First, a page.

Writer. Voice actor. Game Developer. Non-binary goblin.
Check out my other work on pixelsandpins.com
In Which the Mother of a Queer Person Continues to Fail at Irony
My mom’s homophobic, even if she doesn’t realize it. But not…like…a Homophobe, you know what I mean? She’s a “love the sinner, hate the sin” homophobe. A “marriage is between man and a woman, but if they want a civil union, that’s okay” homophobe. A “I use my one lesbian friend as a rhetorical shield for my weird takes on queerness” homophobe. Someone who I genuinely don’t think harbors active malice toward the LGBTQIA+ community, but genuinely struggles, intellectually, with how gay people fit into the “order” of her universe. And while this obviously isn’t good, it’s at least fixable long term. There’s a chance for some reprogramming. Of the various, increasingly cumbersome conversations we rehash regarding progressive issues, there’s one that we always drift back to. I call it the “I liked it until it was gay, but I won’t admit it” conversation.
I Get to Be in Anime Sometimes
Be me, circa early 2000’s. Young teenager, staying up late on a school night, keeping my television as low as possible so my mom doesn’t come in and yell at me to go to sleep. We’re through all the preliminary adult animated cartoons that I saw on Fox, like, a year ago at that point. And then it’s time. The introductory bars of “Ready, Steady, Go” or “I Am” or “Tank” or “Dream Island Obsessional Park” or the opening of whatever show or season was first in the lineup at the moment. Anime. This weird, Japan-based form of animation that, for a long time, I could not get some people I knew to understand past Pokemon or Speed Racer.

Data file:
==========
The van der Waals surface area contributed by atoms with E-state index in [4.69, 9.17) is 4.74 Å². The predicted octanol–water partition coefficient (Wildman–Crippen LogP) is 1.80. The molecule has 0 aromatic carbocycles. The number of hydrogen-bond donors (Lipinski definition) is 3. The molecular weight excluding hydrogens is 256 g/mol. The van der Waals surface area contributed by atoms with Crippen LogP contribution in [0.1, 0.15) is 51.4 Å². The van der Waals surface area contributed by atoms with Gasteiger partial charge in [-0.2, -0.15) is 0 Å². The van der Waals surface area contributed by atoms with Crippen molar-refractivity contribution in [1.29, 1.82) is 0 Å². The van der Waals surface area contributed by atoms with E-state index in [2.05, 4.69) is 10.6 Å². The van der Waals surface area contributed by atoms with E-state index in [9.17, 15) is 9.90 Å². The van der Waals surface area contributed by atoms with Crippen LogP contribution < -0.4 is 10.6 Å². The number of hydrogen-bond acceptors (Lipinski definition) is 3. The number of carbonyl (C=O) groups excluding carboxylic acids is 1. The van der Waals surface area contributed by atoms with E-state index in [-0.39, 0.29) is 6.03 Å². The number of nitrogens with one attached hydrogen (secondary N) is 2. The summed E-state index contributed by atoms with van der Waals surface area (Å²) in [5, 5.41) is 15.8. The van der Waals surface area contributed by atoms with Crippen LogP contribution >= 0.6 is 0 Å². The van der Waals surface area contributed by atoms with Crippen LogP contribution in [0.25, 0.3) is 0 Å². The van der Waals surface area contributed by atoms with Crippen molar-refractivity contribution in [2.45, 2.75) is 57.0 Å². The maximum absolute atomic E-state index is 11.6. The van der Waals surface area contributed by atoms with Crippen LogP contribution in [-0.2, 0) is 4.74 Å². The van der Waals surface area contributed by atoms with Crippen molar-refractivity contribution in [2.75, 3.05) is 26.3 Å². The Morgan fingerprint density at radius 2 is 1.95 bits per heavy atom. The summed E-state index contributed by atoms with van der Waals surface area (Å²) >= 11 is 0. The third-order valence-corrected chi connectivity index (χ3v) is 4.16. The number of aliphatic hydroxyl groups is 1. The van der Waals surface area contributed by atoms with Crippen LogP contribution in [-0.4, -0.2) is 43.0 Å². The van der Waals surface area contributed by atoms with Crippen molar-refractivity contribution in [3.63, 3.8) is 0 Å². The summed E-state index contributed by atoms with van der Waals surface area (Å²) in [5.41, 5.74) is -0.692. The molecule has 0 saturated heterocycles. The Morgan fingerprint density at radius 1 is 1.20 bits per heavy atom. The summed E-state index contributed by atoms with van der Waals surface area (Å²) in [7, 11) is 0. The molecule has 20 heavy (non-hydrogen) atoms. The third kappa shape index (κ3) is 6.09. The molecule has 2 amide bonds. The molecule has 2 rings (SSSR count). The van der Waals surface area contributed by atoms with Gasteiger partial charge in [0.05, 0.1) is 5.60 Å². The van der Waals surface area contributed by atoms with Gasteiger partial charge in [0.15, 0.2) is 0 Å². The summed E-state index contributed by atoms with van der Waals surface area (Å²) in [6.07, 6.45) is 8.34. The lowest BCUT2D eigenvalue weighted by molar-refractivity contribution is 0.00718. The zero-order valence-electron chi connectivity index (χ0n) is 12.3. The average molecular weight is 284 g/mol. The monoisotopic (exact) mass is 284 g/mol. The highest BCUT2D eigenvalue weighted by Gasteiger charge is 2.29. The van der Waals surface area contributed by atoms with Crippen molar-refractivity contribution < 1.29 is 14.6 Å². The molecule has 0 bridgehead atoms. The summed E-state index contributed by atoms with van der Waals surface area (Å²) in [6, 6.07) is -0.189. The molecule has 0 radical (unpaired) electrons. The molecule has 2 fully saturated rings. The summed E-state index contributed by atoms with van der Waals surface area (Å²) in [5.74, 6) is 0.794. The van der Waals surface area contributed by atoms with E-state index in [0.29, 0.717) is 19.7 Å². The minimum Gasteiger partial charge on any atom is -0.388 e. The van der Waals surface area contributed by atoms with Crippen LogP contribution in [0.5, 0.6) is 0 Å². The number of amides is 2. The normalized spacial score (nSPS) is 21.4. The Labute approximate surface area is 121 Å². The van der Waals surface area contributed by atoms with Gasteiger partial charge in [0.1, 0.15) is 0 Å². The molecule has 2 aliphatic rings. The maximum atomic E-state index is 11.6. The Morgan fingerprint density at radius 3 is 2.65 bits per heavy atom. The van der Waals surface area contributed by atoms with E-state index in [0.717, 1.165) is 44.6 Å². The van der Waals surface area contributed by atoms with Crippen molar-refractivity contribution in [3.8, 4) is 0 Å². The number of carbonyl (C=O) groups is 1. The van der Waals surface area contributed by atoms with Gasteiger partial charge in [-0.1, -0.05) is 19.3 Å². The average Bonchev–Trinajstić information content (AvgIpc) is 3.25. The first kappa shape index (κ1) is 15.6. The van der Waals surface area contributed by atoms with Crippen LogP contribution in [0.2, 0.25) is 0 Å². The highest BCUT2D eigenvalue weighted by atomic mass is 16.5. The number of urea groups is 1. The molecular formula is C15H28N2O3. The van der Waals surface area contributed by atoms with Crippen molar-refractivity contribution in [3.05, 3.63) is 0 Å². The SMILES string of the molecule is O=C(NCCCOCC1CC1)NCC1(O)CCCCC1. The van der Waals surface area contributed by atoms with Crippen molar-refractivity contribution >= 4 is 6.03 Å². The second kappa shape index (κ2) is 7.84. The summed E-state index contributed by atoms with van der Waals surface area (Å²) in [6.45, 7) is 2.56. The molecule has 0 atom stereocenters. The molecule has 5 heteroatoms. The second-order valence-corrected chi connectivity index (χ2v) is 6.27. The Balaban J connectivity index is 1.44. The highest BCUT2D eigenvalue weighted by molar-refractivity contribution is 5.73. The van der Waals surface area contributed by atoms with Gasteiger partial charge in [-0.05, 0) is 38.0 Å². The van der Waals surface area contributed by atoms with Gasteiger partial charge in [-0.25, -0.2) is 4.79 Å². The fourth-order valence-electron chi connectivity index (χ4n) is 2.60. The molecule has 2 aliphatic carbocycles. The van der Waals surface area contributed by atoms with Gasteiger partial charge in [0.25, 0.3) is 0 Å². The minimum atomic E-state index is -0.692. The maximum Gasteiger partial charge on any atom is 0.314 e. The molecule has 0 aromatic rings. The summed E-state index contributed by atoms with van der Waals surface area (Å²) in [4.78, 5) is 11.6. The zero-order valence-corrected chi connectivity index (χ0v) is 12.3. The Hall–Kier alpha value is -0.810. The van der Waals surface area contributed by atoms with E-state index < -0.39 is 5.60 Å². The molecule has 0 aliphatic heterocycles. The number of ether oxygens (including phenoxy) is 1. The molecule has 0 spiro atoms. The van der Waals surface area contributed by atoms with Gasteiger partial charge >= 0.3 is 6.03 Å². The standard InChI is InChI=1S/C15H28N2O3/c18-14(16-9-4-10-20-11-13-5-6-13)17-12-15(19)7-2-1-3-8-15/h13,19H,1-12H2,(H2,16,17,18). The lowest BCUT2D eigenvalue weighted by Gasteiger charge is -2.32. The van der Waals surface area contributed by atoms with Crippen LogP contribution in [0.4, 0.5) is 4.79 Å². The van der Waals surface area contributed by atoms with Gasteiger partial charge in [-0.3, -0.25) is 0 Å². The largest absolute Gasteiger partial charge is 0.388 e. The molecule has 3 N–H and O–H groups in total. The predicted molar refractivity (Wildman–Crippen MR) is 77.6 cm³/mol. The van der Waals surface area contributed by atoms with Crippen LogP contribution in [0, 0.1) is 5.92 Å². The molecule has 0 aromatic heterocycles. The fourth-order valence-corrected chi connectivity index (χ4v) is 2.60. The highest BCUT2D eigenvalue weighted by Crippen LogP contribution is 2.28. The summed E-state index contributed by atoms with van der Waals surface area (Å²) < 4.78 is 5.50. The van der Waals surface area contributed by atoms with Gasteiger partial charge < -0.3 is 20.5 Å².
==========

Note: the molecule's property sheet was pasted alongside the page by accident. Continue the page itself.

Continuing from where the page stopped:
One of the Best Romances Ever Written is From an Action RPG
Because of my job and the genre of game I write in, I consume an absolute unnecessary amount of romance. Sometimes willingly, sometimes as an adjunct to a larger story. And I often find that the placement of the romance in the latter condition creates a genuinely more effective emotional investment than one in which the romance is the central theme. Oh, Ashe, so you’ve got something poignant and insightful to say about the human condition and how the footprint of an inter-social narrative conveys the ways in which we, as people, desire to connect and experience the world?
My Gender is Crab
On Twitter and in casual conversation I have described my gender as the following: crab-person, one of the creatures from “Behemoth’s World” by 70’s sci-fi painter Richard Clifton-Day, a bird demon with a funny hat, the Pokemon Gengar, and “a lady, I guess, but…you know…not on purpose.” The non-binary experience is, by its nature, weird as hell in the context of a system that, at its best, describes itself as a spectrum between set points, and, at its worst, demands you fall into a discreet category of only two options. Are you neither? Are you both? Are you sat somewhere squat in the middle? And the answer is just sort of…yes? My relationship with my own non-binaryness is informed by a patchwork of neurodivergences. At its core, though, it stems from a pervasive intellectual disconnect from existence as a human as we, collectively, understand it. Sci-fi and fantasy is both an instigating factor, and, as a writer, an exploration of that thought process.